Former news anchor Janet Peckinpaugh was awarded $8.3 million in a lawsuit that alleged discrimination based on sex and age. The jury rejected the plaintiff’s claim of age discrimination, but agreed with her claim of sex discrimination and violation of contract.
Peckinpaugh was replaced by a younger woman and demoted to a position that paid less than 1/5 of her former $250,000 salary as anchor of WFSB’s main newscasts and ruined her chances of career advancement or similar employment elsewhere.
Peckinpaugh alleged that two factors contributed to her demotions. First, she testified that former co-anchor Al Terzi inappropriately groped her and pressured WFSB to fire or demote her after she complained. Second, she testified that she, like other middle-aged women in television, was fired because she no longer looked like a twenty-year-old. Peckinpaugh’s counsel noted that male newscasters were not subject to the same expectations of a perpetually youthful appearance, using Terzi, who happens to be a 56 six-year-old man with gray hair, as an example.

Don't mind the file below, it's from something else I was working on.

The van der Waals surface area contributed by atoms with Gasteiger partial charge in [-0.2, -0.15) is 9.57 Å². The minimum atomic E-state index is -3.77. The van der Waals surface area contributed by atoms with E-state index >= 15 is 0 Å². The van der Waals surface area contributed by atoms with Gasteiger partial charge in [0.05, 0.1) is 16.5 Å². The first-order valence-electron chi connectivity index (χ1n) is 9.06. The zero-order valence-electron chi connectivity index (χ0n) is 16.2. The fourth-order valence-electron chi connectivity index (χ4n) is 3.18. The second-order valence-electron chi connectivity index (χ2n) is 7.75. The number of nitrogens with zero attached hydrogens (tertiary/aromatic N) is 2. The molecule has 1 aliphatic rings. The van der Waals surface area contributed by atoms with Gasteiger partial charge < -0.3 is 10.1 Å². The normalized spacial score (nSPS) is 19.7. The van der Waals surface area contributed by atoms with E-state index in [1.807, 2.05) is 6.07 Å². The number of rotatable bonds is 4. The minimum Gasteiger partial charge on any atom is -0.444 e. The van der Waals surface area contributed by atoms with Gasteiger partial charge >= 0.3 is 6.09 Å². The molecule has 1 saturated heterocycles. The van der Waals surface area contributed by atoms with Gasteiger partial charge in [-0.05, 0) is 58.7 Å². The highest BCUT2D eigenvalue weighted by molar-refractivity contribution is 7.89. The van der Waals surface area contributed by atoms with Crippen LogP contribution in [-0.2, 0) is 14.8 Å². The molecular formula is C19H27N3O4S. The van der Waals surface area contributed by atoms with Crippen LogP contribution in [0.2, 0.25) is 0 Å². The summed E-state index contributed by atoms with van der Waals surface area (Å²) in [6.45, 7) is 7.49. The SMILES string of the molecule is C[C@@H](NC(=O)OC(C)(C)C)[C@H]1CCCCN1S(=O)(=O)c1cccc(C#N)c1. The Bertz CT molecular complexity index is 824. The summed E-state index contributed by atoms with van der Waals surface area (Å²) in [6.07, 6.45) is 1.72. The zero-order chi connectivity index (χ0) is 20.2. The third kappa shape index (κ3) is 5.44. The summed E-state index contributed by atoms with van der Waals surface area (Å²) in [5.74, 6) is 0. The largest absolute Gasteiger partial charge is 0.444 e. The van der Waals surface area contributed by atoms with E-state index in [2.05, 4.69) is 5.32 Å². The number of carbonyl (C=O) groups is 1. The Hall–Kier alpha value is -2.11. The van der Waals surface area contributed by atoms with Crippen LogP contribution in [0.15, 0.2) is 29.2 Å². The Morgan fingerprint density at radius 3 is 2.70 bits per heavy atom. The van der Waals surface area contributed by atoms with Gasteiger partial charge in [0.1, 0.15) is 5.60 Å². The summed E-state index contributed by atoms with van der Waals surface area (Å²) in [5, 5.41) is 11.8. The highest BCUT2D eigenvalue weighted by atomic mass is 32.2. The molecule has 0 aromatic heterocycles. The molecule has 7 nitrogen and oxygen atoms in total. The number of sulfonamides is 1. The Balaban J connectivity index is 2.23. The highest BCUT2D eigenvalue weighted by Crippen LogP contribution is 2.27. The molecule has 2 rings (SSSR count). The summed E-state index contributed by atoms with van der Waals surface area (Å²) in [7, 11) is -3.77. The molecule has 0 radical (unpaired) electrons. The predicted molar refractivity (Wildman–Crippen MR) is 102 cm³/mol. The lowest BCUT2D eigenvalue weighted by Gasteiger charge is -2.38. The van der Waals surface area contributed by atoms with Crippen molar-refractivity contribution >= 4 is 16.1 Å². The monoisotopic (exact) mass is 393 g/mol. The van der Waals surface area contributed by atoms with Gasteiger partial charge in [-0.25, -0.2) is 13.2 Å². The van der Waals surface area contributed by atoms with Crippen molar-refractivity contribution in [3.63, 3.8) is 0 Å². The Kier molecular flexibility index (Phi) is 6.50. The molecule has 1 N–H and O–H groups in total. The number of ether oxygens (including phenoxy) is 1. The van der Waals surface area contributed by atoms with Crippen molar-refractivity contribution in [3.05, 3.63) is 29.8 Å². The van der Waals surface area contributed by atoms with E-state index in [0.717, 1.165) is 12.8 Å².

WFSB management denied Peckinpaugh’s charges and characterized the case as a simple contract dispute. Terzi has also denied Peckinpaugh’s allegations of sexual harassment, saying that the touch in dispute was a “fraternal hug.”
“It’s accepted that it’s desirable to have a man and a young woman paired up as co-anchors. I think stations will think twice about that now before making those decisions,” commented Peckinpaugh.
Fox News’ Eleanor Clift commented on the decision, saying, “The American people recognize the basic unfairness of holding her up to a cosmetic standard that the other gender doesn’t have to meet. The second wave of women in journalism, the one that came after Barbara Walters, Pauline Fredericks and Nancy Dickerson, is larger and is not going to go off into that good night when they hit some milestone birthday.”